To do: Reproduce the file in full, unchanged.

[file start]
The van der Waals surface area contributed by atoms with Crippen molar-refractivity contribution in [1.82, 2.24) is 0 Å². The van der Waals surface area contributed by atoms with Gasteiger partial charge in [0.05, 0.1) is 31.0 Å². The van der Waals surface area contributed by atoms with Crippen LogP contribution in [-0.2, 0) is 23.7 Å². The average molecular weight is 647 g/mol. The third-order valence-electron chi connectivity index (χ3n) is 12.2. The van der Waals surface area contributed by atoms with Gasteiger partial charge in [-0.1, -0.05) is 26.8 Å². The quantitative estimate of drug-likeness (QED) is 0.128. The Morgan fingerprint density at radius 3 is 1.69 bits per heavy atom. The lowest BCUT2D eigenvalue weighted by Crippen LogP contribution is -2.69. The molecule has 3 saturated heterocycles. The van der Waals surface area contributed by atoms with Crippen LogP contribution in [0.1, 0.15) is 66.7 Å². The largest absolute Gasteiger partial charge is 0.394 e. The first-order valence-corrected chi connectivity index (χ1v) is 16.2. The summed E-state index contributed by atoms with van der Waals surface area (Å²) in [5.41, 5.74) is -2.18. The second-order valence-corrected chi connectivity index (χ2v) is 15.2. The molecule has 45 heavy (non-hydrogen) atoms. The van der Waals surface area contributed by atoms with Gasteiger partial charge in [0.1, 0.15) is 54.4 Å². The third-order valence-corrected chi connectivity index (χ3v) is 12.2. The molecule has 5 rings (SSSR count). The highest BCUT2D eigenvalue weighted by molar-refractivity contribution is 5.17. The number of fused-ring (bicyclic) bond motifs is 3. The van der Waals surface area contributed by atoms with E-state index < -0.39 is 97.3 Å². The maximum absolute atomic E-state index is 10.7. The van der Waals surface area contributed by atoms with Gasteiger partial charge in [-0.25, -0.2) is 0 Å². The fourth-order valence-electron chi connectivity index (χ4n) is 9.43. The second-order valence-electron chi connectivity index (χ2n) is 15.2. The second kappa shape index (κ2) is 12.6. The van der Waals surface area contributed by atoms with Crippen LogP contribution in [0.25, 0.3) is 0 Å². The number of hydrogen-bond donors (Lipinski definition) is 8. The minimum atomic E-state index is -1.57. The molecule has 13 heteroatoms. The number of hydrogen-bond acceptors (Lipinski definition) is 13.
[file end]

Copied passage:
The van der Waals surface area contributed by atoms with Crippen molar-refractivity contribution in [1.82, 2.24) is 0 Å². The van der Waals surface area contributed by atoms with Gasteiger partial charge in [0.05, 0.1) is 31.0 Å². The van der Waals surface area contributed by atoms with Crippen LogP contribution in [-0.2, 0) is 23.7 Å². The average molecular weight is 647 g/mol. The third-order valence-electron chi connectivity index (χ3n) is 12.2. The van der Waals surface area contributed by atoms with Gasteiger partial charge in [-0.1, -0.05) is 26.8 Å². The quantitative estimate of drug-likeness (QED) is 0.128. The Morgan fingerprint density at radius 3 is 1.69 bits per heavy atom. The lowest BCUT2D eigenvalue weighted by Crippen LogP contribution is -2.69. The molecule has 3 saturated heterocycles. The van der Waals surface area contributed by atoms with Crippen LogP contribution in [0.1, 0.15) is 66.7 Å². The largest absolute Gasteiger partial charge is 0.394 e. The first-order valence-corrected chi connectivity index (χ1v) is 16.2. The summed E-state index contributed by atoms with van der Waals surface area (Å²) in [5.41, 5.74) is -2.18. The second-order valence-corrected chi connectivity index (χ2v) is 15.2. The molecule has 45 heavy (non-hydrogen) atoms. The van der Waals surface area contributed by atoms with Gasteiger partial charge in [0.1, 0.15) is 54.4 Å². The third-order valence-corrected chi connectivity index (χ3v) is 12.2. The molecule has 5 rings (SSSR count). The highest BCUT2D eigenvalue weighted by molar-refractivity contribution is 5.17. The number of fused-ring (bicyclic) bond motifs is 3. The van der Waals surface area contributed by atoms with E-state index < -0.39 is 97.3 Å². The maximum absolute atomic E-state index is 10.7. The van der Waals surface area contributed by atoms with Gasteiger partial charge in [-0.25, -0.2) is 0 Å². The fourth-order valence-electron chi connectivity index (χ4n) is 9.43. The second-order valence-electron chi connectivity index (χ2n) is 15.2. The second kappa shape index (κ2) is 12.6. The van der Waals surface area contributed by atoms with Crippen LogP contribution in [0.25, 0.3) is 0 Å². The number of hydrogen-bond donors (Lipinski definition) is 8. The minimum atomic E-state index is -1.57. The molecule has 13 heteroatoms. The number of hydrogen-bond acceptors (Lipinski definition) is 13.